A lot or a little?
The parents' guide to what's in this movie.
What parents need to know
Parents need to know that Kodachrome is an emotional story that explores the repercussions of growing up with a dysfunctional, selfish parent. Abandonment, emotional inaccessibility, handling the death of loved ones, and how families can both cause and heal psychological wounds are among the adult themes. Given that an adult character carries around hurt first established in his teenage years, some mature teens may find it easy to relate. A character dying of cancer smokes cigarettes and marijuana. A clothed couple is seen kissing on a bed, soon to make love. A man makes references to the size of his and his son's penises. A man talks about feeling fake breasts in his hands. Expect to hear language including "f--k," "s--t," "c--k," "d--k," and "bastard."
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What's the story?
Screenwriter Jonathan Tropper was inspired by a 2010 news story about the discontinuation of the title's KODACHROME, a kind of color film used by photography devotees and professionals. As the film opens, Ben (Ed Harris), the terminally ill and famed photographer, has only days to get a few rolls he shot decades before to the last shop still processing the film, which happens to be in Kansas. The photographer's agent, Larry (Dennis Haysbert), and nurse/personal assistant, Zooey (Elizabeth Olsen), persuade his estranged son, Matt (Jason Sudeikis), a failing record label executive, to drive him and Zooey to the processing shop and to use the resulting images for a final exhibition of his work. Matt wants nothing to do with his father, a man who cheated on Matt's mother, abandoned the family, and wasn't there for Matt when his mother died. Well-connected Larry dangles the chance to have a sit-down with a band Matt has been unsuccessfully courting in exchange for taking the drive. Thus begins a road trip with a self-obsessed, insult-slinging, dying dad, his sullen, lonely, and resentful son, and the pretty nurse that one of them is bound to fall in love with by movie's end. Forgiveness for past transgressions is mechanically achieved and references are made to accepting people as they come, with all their flaws.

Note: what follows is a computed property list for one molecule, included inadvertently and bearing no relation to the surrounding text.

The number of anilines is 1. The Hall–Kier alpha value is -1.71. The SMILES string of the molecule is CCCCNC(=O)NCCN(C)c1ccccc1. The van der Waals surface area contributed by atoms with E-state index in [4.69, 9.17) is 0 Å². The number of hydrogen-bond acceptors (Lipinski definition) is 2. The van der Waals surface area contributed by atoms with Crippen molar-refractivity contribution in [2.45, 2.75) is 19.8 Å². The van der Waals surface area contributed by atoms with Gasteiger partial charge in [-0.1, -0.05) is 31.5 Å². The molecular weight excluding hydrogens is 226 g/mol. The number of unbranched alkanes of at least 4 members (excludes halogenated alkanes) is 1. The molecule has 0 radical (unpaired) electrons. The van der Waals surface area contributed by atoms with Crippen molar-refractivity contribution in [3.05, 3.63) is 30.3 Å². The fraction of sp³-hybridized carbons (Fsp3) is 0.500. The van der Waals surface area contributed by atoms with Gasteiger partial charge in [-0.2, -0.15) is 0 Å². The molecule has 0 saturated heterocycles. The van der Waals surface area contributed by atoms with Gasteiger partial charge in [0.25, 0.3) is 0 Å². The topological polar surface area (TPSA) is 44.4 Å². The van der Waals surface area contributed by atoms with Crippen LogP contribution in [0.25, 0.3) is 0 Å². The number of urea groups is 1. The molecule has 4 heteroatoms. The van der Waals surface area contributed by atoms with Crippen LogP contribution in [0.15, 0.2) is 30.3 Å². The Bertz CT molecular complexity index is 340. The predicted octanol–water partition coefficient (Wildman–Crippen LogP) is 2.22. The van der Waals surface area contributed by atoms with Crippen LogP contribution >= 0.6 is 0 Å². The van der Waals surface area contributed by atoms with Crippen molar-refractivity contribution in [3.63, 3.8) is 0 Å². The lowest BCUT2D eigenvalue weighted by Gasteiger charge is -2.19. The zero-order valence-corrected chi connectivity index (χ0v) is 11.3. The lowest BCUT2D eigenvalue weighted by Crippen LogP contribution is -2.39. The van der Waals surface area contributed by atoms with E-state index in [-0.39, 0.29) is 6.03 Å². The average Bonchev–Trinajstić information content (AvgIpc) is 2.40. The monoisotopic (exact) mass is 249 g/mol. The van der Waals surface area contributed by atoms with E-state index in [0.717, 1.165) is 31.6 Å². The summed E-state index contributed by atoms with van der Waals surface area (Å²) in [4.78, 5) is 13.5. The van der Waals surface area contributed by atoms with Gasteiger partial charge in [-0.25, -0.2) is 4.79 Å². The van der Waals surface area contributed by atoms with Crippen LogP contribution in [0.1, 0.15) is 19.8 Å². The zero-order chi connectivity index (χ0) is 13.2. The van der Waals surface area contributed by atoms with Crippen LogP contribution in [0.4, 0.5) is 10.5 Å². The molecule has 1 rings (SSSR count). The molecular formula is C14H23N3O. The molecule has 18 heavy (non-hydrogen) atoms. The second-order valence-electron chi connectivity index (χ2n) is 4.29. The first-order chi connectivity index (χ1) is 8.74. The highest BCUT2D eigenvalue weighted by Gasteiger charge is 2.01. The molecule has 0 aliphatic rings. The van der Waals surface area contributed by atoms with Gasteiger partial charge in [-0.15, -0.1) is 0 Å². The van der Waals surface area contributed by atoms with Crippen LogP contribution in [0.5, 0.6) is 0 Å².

Is it any good?
With its "unavoidable" road trip (Why couldn't Ben get to the photo shop by plane? Because the script says so.) and heard-it-all-before family dysfunction, Kodachrome is predictable and shopworn. The first three quarters so closely follow a formula used in earlier movies (Nebraska, When Harry Met Sally, The Guilt Trip, etc.) that it is at times hard to believe Kodachrome came out in 2018. But if you've never seen a film in which two people who don't get along are thrown together for a life-changing experience, then this may be mildly enjoyable.
Fortunately, powerful performances in the film's last half-hour redeem much of the cookie-cutter banality. That writer Tropper (who also wrote the book and movie This Is Where I Leave You) took the true story of Kodachrome's final days and imposed a creaky, emotionally overwrought, paint-by-numbers plot onto it in no way excuses his lack of creativity, which is ironic as the artistic urge and its relentlessness is one of the film's themes. There's no denying that Ed Harris is a great actor, and his talent cannot be masked even by the generic, unnecessarily mean, selfish lines his character is forced to utter. Harris simply can't overcome clichés and banalities here about the importance of family and forgiveness and the need for mere mortals to see past the terrible acts of great men just because those men are, well, great. Sudeikis is convincing as the miserable son who blames his father for being a terrible man, but it's not his fault that the script never explores the way in which Matt has never looked at himself closely enough to wonder if he isn't, in his own way, a terrible man, too. (And this is a movie about a guy who looks at things for a living.) Also note that the film was shot on good old, old-fashioned 35mm Kodak film.
Talk to your kids about ...
Families can talk about how frequently people who say they love each other are able to hurt each other. Do you think it's important for family members to communicate their feelings?
How does Kodachrome want you to feel about the cantankerous father? What are some of the ways the movie talks about forgiveness?
Family members often hurt each other and often forgive each other. How badly do you think someone would have to behave for family members never to find forgiveness?
How does this compare to other family dramas you've seen?
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